Lillian Thomey said she had given the Puddisters permission to use her debit card to buy medication, groceries and other miscellaneous items. There was no formal agreement. In civil court, the couple admitted using the card on her behalf but said there were no specified limitations on what it could be used for.

But Paul Thomey found there were thousands of dollars spent on items he didn’t believe his mother requested or needed, like a $700 purchase at Jump+, an Apple retailer in the Avalon Mall, and thousands of dollars in groceries.

A small white bunaglow is deocrated for Christmas in the background of the photo. A tree and snowy front yard sits in the foreground.
Lillian Thomey sold the family home to her daughter and son-in-law, Jackie and Christopher Puddister,for $1 in 2015 in exchange for homecare. (Submitted by Paul Thomey)

Both Jackie and Christopher Puddister — backed up by the other Thomey brother — said more people had access to the card at times.

Jackie Puddister said the multiple withdrawals — often in $400 increments, which was the maximum allowable amount — went to reimburse them for items and bills they paid on her mother’s behalf.

They repeated that they lost money by moving to Newfoundland, and despite being given a mortgage-free home, got a hefty loan to renovate the property and build a garage.

“I was just trying to survive. I was trying to pay bills,” Jackie Puddister told the court. “I had a light bill — sometimes it was $700 and $800 — I had phone bills, I had cable bills.”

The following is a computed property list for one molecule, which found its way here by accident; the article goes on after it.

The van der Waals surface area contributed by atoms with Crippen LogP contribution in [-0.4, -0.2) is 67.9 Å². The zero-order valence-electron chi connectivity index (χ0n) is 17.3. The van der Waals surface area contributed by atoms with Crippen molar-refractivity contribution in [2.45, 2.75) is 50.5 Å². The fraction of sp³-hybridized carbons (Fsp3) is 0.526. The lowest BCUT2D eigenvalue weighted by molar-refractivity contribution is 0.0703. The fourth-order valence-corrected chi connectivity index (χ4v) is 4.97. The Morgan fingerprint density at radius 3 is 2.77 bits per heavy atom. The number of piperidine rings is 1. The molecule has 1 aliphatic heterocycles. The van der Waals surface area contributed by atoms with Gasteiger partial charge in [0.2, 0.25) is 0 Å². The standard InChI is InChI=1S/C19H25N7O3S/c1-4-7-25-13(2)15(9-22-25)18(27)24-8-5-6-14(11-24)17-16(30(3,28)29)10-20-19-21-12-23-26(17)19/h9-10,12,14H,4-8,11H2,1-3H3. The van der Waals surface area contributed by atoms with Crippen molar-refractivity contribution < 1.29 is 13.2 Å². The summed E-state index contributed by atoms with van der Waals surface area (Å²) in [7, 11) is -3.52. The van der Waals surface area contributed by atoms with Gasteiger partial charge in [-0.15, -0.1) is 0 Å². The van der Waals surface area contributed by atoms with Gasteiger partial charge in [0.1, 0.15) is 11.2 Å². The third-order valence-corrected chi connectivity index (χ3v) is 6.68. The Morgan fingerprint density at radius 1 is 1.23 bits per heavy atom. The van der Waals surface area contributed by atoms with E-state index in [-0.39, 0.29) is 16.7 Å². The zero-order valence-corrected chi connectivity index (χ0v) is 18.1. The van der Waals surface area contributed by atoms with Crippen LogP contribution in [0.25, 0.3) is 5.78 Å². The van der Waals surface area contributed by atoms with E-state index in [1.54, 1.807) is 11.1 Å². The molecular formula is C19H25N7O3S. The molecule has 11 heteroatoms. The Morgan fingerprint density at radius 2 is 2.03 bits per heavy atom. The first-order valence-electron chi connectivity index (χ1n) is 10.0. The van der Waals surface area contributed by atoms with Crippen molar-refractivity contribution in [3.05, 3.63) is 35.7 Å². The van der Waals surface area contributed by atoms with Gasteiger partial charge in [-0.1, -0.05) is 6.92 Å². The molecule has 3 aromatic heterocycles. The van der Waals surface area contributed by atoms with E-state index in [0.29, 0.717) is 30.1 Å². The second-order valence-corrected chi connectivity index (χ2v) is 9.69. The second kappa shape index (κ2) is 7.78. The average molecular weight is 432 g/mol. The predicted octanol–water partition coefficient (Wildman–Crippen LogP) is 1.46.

Jackie Puddister and her husband denied any wrongdoing, and blamed her brother Paul Thomey for putting ideas in their mother’s head.

But the judge didn’t buy it.

Mother awarded maximum amount

Pike said Jackie Puddister’s statements were combative and inconsistent.

“From a global perspective, the rates of cash withdrawals don’t make sense to me given the plaintiff’s modest needs and income during the period in question,” Pike said.

“The defendants were severely strained for funds and under a heavy debt load and, in my view, this provided a situation that was ripe with opportunity for them to take advantage, by them having the use of her mother and his mother-in-law’s debit card.”

Judge Pike awarded Lillian Thomey $25,000 plus $9,000 damages with pre-judgment interest.

Paul Thomey sits behind a pile of banking transactions which he turned over to police in August 2019 showing unauthorized purchases and withdrawals on his mother's accounts.
Paul Thomey sits behind a pile of banking transactions which he turned over to police in August 2019 showing unauthorized purchases and withdrawals on his mother's accounts. (Ariana Kelland/CBC)

Paul Thomey also went to the RCMP in Harbour Grace with his findings.

The Mounties investigated, and in the summer of 2020, the couple was charged with theft over $5,000. Christopher Puddister faced an additional charge of obtaining credit by a false pretense.

Despite their adamant denial of the allegations against them at the civil trial, the Puddisters pleaded guilty to theft over $5,000.

During a criminal sentencing hearing in July, more information was revealed about the amounts of money involved.

Over the course of one year, $3,697 was misused from her chequing account, according to facts read into the court record during a sentencing hearing on July 15.

Crown prosecutor Jill Quilty said the total amount was difficult to tabulate, adding that she removed purchases which may have been for Thomey herself.

From October 2018 to May 2019, over $4,400 was removed from her savings account — once held as a future fund for her grandchildren.

Paul Thomey then discovered there was also an active line of credit in his mother’s name after noticing an automatic monthly payment of $200 coming from her chequing account.

“I’m back to Scotiabank. They told me that mom’s line of credit has a limit of $20,000, but she’s $3,000 over her limit,” Paul Thomey said.

“Mom started to cry uncontrollably and she said, ‘Paul, what have they got done to me?’”